In 2011, Professors Benjamin Hansen and Matthew Lang published a study that examined rates of suicide, accidents, and homicides among American teenagers dating all the way back to the 1980s. The data spanned between 1980 and 2004 and found that suicide rates were always much higher during the school year. This study also recorded the rates for girls and boys separately, showing that the suicide rate for boys rose 95 percent during the school year, but only 33 percent for girls, which seems to go along with the generalization that girls tend to adjust to school better than boys do.
This blatantly obvious correlation continues to be ignored because it brings into question one of the primary sacred cows of American culture—formal public education. It is a widely held belief that people would not be able to read, write or understand basic math without 12 years of formal government education, but this idea is false, especially in the age of the internet. Most of the information that children receive in public school is obsolete by the time they graduate, and they often learn things that are counter-productive or flat out wrong.
Government schools as an institution were not created to empower the lower and middle class but were in fact designed to keep us in our place. This is not hyperbole or conspiracy theory, but verifiable history that can be traced back to the Prussian model of education, which is the basis of modern schooling. Early promoters of the Prussian model like Edward Thorndike, John Dewey, Horace Mann and the Rockefeller family were blatant in their writings that they wanted to create institutions that would turn the unwashed masses into obedient workers and soldiers.
According to the language of their own programs, they are grooming the youth of the country for a tightly controlled “worker bee” lifestyle. This system was being designed specifically to create factory workers and crush creativity. This all makes sense when you notice that awards are not given out in school for creativity and self-expression, but for perfect attendance and obedience. This is the same reason why the school bells between classes are reminiscent of the early factory bells and whistles that would separate shifts in the sweatshops of the industrial age.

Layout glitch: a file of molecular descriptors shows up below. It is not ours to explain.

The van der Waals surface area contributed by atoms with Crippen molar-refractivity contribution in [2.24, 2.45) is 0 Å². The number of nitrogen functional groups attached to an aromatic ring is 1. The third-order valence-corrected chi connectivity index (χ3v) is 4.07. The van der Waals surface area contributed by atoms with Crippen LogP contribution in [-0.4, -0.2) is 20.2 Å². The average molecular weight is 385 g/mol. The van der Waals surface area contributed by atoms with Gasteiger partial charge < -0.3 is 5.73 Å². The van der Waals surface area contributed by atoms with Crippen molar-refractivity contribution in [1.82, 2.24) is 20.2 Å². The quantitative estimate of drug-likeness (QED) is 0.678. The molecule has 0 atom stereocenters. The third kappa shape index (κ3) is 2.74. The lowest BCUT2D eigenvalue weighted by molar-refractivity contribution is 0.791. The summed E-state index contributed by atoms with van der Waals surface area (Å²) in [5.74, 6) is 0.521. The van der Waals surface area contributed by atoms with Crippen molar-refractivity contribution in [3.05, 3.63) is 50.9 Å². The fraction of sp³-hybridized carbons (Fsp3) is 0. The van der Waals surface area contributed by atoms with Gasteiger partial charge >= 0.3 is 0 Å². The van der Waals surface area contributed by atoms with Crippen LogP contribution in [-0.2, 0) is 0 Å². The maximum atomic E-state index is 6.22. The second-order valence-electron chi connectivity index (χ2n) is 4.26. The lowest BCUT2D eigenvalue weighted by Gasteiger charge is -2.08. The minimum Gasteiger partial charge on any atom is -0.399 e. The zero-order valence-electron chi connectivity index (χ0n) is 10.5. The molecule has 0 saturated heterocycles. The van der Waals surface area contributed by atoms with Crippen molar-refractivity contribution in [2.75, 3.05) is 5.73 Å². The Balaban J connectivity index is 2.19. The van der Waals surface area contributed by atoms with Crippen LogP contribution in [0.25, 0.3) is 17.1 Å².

The overall curriculum and structure in public schools have remained the same from the original Prussian model, all the way to present day. Critical thinking is not only suppressed but it is almost completely condemned within school walls. Students who exhibit signs of creativity are often times singled out by teachers as troublemakers because they are typically more resistant to authority and more independent. Sometimes when a student’s creativity cannot be broken they are forced to take mind-numbing psychoactive drugs like Ritalin or Adderall.
Repetitious training exercises are also hidden within the basic structure of a school day. In America, children are forced to “pledge allegiance” to the flag every single day, this exercise is designed to implant nationalistic tendencies into the conscious mind of the student. Demanding students to walk in a straight line or ask before going to the bathroom is a more subtle form of training, however, it also sets them up to “fall in line” when they graduate school and move on with their lives.